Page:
the specific conditions or prerequisites for movement of the funds;
and
    c. The extent to which the deposit of funds in accounts in
depositories or with custodians would limit concentration of risk.
    2. Segregation between customer and proprietary funds:
    Requirements or restrictions regarding commingling customer with
proprietary funds, obligating customer funds for any purpose other
than to purchase, clear, and settle the products the clearing
organization is clearing, or procedures regarding customer funds
which are subject to cross-margin or similar agreements, and any
other aspects of customer fund segregation.
    3. Investment standards:
    a. How customer funds would be invested consistent with high
standards of safety; and
    b. How the organization will gather and keep associated records
and data regarding the details of such investments.
    Core Principle G: Default Rules and Procedures--The applicant
shall have rules and procedures designed to allow for efficient,
fair, and safe management of events when members or participants
become insolvent or otherwise default on their obligations to the
derivatives clearing organization.
    In addressing Core Principle G, applicants and registered
derivatives clearing organizations may describe or otherwise
document:
    1. Definition of default:
    a. The definition of default and how it would be established and
enforced; and
    b. How the organization would address failure to meet margin
requirements, the insolvent financial condition of a member/
participant, failure to comply with certain rules, failure to
maintain eligibility standards, actions taken by other regulatory
bodies, or other events.
    2. Remedial action:
    The authority pursuant to which, and how, the clearing
organization may take appropriate action in the event of the default
of a member/participant which may include, among other things,
closing out positions, replacing positions, set-off, and applying
margin.
    3. Process to address shortfalls:
    Procedures for the prompt application of clearing organization
and/or member/participant financial resources to address monetary
shortfalls resulting from a default.
    4. Use of cross-margin programs:
    How cross-margining programs would provide for clear, fair, and
efficient means of covering losses in the event of a program
participant default.
    5. Customer priority rule:
    Rules and procedures regarding priority of customer accounts
over proprietary accounts of defaulting members/participants and,
where applicable, in the context of specialized margin reduction
programs such as cross-margining or trading links with other
exchanges.
    Core Principle H: Rule Enforcement--The applicant shall (i)
maintain adequate arrangements and resources for the effective
monitoring and enforcement of compliance with rules of the applicant
and for resolution of disputes; and (ii) have the authority and
ability to discipline, limit, suspend, or terminate a member's or
participant's activities for violations of rules of the applicant.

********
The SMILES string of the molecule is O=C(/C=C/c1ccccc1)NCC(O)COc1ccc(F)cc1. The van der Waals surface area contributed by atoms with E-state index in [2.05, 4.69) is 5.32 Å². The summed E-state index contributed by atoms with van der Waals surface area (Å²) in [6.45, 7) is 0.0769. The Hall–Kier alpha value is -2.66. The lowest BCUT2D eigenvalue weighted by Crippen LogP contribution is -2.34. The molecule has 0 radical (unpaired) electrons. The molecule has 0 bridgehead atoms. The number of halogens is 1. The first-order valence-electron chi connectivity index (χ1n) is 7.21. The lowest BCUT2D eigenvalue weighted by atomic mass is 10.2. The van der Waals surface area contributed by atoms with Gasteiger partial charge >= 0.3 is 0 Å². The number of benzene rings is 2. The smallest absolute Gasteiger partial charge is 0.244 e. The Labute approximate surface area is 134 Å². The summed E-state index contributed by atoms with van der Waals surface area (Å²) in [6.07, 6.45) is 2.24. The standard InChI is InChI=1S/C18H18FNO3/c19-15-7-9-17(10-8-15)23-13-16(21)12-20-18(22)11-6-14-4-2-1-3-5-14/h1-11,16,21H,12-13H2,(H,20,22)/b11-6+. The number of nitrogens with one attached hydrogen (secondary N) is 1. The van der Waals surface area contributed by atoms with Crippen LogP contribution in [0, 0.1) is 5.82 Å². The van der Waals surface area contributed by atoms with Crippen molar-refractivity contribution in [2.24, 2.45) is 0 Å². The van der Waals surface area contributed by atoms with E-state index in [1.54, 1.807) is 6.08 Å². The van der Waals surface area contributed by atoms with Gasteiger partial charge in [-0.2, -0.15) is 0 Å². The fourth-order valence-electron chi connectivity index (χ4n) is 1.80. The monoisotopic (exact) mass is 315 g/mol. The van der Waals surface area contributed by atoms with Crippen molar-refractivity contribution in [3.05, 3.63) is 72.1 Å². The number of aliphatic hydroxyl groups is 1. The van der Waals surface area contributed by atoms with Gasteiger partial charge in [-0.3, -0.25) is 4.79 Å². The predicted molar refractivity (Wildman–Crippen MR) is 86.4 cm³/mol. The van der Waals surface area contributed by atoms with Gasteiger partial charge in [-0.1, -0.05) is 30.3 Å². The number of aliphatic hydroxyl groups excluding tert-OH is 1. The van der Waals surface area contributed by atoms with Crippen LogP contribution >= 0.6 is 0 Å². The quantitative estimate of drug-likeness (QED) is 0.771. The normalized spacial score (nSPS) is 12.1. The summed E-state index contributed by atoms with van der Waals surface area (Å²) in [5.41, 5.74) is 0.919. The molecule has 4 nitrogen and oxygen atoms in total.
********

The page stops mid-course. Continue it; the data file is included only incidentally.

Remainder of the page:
In addressing Core Principle H, applicants and registered
derivatives clearing organizations may describe or otherwise
document:
    1. Surveillance:
    Arrangements and resources for the effective monitoring of
compliance with rules relating to clearing practices and financial
surveillance.
    2. Enforcement:
    Arrangements and resources for the effective enforcement of
rules and authority and ability to discipline and limit or suspend a
member's/participant's activities pursuant to clear and fair
standards.
    3. Dispute resolution:
    Where applicable, arrangements and resources for resolution of
disputes between customers and members/participants, and between
members/participants.
    Core Principle I: System Safeguards--The applicant shall
demonstrate that the applicant (i) has established and will maintain
a program of oversight and risk analysis to ensure that the
automated systems of the applicant function properly and have
adequate capacity and security; and (ii) has established and will
maintain emergency procedures and a plan for disaster recovery, and
will periodically test backup facilities sufficient to ensure daily
processing, clearing, and settlement of transactions.
    In addressing Core Principle I, applicants and registered
derivatives clearing organizations may describe or otherwise
document:
    1. Oversight/risk analysis program:
    a. Whether a program addresses appropriate principles and
procedures for the oversight of automated systems to ensure that its
clearing systems function properly and have adequate capacity and
security. The Commission believes that the guidelines issued by the
International Organization of Securities Commissions (IOSCO) in 1990
and adopted by the Commission on November 21, 1990 (55 FR 48670), as
supplemented in October 2000, are appropriate guidelines for an
automated clearing system to apply.
    b. Emergency procedures and a plan for disaster recovery; and
    c. Periodic testing of back-up facilities and ability to provide
timely processing, clearing, and settlement of transactions.
    2. Appropriate periodic objective system reviews/testing:
    a. Any program for the periodic objective testing and review of
the system, including tests conducted and results; and
    b. Confirmation that such testing and review would be performed
or assessed by qualified independent professionals.
    Core Principle J: Reporting--The applicant shall provide to the
Commission all information necessary for the Commission to conduct
the oversight function of the applicant with respect to the
activities of the derivatives clearing organization.
    In addressing Core Principle J, applicants and registered
derivatives clearing organizations may describe or otherwise
document:
    1. Information available to or generated by the clearing
organization that will be made routinely available to the